13th June 2012
A superfluity of “rightness”
First I noticed this from my friend John Rentoul on twitter: Hugo Rifkind – “Gordon Brown’s brazen mangling of opinion and fact” or, to get to my point “Things Tony Blair Was Right About”
I used it here yesterday – quote: “the ones he was right about … academies, civil partnerships, the NHS. I shan’t go on because it upsets me, but on Monday it happened again. Because Blair was also right, I now realise, about the failings of the British press. And Brown isn’t.’
But these right things just keep pouring in.
There was this on 7th June Tony Blair was right (Btw, he certainly “meant to”!)
‘Speaking at the Leveson Inquiry, Tony Blair said something quite prescient, though he might not have meant to. “You can’t disagree with anyone in politics now… and the environment in which media and politicians now work is more raw, brutal and crude in terms of interaction.” His sentiments were perfectly emphasised by someone who, of all things, would like least to support an argument made by Blair – David Lawley-Wakelin, the anti-war protestor who breached security at the court and accused the former Prime Minister of war crimes.
Lawley-Wakelin’s tirade epitomises exactly what Blair was talking about – that we can’t simply disagree with the decisions our representatives make, now we have to demonise them. Blair was focusing on what Lord Leveson called the “fusion of news and comment” in the media, but the increasingly polarised nature of British politics has been spilling over into the public arena of protest for some time now.’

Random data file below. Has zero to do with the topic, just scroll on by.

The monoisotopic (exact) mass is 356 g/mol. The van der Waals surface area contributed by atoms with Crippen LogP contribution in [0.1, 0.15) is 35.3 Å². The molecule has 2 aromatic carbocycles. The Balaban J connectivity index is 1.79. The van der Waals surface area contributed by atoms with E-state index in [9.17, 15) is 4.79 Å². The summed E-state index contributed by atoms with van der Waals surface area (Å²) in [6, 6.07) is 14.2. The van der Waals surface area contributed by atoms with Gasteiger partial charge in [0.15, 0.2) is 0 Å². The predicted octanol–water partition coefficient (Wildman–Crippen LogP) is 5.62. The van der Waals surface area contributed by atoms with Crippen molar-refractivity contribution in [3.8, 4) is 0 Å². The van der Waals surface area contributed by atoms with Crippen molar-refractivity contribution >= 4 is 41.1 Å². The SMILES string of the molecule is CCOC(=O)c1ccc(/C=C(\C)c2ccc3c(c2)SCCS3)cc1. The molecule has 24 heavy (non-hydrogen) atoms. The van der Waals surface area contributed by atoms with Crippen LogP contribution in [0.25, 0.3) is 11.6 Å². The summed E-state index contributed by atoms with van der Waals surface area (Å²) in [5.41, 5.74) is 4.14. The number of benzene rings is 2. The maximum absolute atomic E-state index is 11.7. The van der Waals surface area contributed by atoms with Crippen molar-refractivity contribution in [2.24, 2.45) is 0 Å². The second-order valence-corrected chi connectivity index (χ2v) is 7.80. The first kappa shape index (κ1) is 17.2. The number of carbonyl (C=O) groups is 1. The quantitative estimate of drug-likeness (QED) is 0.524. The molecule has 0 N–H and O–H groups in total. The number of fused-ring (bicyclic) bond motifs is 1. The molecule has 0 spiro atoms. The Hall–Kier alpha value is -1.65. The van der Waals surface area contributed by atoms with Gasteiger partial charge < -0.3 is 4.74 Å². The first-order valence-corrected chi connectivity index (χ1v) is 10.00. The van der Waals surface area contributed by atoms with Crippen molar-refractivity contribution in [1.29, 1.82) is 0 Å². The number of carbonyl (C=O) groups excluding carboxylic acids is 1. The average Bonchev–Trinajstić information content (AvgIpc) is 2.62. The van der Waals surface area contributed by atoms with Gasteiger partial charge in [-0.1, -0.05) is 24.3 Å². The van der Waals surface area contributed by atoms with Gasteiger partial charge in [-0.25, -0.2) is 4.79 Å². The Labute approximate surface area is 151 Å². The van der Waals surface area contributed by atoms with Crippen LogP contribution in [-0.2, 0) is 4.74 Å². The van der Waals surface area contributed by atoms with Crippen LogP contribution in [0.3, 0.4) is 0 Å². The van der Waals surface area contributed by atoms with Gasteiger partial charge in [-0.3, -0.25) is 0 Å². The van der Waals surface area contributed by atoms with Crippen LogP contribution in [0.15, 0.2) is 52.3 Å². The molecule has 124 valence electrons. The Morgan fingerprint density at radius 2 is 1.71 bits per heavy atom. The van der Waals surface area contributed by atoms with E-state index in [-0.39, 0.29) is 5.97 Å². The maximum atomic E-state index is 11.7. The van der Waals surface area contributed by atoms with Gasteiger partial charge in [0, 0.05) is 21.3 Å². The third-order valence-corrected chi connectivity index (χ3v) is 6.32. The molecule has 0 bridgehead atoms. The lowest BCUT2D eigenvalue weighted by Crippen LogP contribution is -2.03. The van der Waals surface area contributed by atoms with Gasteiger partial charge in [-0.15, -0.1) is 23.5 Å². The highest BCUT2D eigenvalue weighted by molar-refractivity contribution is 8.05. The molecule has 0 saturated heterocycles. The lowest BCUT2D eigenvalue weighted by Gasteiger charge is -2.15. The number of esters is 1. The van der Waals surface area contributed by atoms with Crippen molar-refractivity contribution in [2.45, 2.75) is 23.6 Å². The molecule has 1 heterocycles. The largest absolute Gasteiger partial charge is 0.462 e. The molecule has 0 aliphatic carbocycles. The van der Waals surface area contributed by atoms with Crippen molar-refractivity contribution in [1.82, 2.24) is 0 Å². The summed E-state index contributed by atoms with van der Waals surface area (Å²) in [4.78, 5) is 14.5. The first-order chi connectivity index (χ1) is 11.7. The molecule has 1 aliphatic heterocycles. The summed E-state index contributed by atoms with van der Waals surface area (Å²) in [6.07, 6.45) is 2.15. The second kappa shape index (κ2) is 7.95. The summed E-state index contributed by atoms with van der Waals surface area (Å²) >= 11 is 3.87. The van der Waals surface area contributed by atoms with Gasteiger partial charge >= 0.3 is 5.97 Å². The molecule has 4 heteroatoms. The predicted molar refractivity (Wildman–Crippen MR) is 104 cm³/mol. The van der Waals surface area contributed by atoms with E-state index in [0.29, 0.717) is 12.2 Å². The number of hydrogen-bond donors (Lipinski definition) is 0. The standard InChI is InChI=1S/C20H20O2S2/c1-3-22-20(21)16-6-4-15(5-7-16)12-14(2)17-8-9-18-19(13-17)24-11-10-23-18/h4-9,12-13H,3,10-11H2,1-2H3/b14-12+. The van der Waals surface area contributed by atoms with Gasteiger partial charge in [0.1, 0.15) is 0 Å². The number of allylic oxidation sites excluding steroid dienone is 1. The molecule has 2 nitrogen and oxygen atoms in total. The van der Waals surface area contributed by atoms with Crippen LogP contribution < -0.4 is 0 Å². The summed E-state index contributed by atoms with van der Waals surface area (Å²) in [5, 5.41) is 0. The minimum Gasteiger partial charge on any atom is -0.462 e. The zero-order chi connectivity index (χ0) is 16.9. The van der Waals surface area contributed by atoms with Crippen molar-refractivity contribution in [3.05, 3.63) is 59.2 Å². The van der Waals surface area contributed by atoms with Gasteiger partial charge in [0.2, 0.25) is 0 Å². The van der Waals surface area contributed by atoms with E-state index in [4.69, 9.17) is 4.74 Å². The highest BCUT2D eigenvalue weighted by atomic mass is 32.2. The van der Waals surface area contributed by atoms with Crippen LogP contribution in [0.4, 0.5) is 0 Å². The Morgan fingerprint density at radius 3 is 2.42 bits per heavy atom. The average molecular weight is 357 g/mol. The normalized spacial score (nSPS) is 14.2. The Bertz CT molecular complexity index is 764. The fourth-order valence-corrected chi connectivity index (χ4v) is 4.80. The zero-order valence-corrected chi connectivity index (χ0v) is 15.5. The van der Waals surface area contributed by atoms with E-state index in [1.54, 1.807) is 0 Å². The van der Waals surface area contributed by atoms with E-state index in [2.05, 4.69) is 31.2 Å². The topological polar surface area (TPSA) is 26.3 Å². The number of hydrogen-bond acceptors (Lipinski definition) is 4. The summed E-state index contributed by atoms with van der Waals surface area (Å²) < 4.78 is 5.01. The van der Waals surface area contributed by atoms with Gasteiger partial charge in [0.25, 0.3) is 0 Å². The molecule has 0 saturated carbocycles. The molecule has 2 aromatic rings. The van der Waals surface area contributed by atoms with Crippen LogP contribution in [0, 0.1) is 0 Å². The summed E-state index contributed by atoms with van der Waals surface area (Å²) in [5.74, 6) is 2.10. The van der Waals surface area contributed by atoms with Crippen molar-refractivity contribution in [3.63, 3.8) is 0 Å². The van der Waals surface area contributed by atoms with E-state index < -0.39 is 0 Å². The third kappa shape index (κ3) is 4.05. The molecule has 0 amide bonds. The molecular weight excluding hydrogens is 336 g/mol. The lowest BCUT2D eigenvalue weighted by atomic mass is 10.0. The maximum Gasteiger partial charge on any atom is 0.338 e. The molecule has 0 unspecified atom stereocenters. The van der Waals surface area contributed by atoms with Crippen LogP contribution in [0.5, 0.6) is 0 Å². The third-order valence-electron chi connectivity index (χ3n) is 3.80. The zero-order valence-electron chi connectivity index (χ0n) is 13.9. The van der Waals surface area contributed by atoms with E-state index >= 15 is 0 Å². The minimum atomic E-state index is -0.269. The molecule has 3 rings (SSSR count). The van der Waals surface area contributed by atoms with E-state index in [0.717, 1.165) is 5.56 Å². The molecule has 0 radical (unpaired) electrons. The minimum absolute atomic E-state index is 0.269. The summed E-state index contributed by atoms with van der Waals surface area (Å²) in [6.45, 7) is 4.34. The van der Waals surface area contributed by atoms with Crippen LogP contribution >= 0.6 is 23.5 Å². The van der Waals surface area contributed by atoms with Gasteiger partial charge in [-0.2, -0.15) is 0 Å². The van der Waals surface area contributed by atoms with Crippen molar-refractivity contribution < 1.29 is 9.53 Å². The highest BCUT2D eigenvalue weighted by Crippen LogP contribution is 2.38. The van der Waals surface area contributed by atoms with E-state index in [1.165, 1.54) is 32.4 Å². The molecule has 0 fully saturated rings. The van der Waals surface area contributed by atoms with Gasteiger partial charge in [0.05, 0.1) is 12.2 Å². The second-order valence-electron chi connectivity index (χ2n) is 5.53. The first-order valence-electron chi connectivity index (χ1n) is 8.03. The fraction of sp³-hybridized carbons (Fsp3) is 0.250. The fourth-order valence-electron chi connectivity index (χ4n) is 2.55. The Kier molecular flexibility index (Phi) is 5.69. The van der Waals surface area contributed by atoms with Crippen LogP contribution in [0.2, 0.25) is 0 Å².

Vine was replying to this question:
You worked as a Westminster correspondent for a long time. And you were on the Blair battle-bus in 1997, weren’t you?
‘I interviewed Tony Blair five or six times, but it’s off-air conversations that matter. Once, on the bus, he said: “I like tea” and I said: “I like tea, too” and then he said something like: “I hear you’re a Christian, Jeremy” and I said: “I’m just struggling, you know” and he said: “It’s the most important thing in my life.” And then I said: “Don’t you feel that actually the big stuff like what you’re going to do when you get into power is much less important than the small stuff, which is how you treat your next-door neighbour?” I realised that was a bad analogy because his neighbour was Gordon Brown. But he said: “I completely agree.”‘
Tony Blair, therefore, was also right about another thing: his deeply held religious belief. It didn’t just manifest itself as a convenient ‘purge to his conscience‘ after Iraq.
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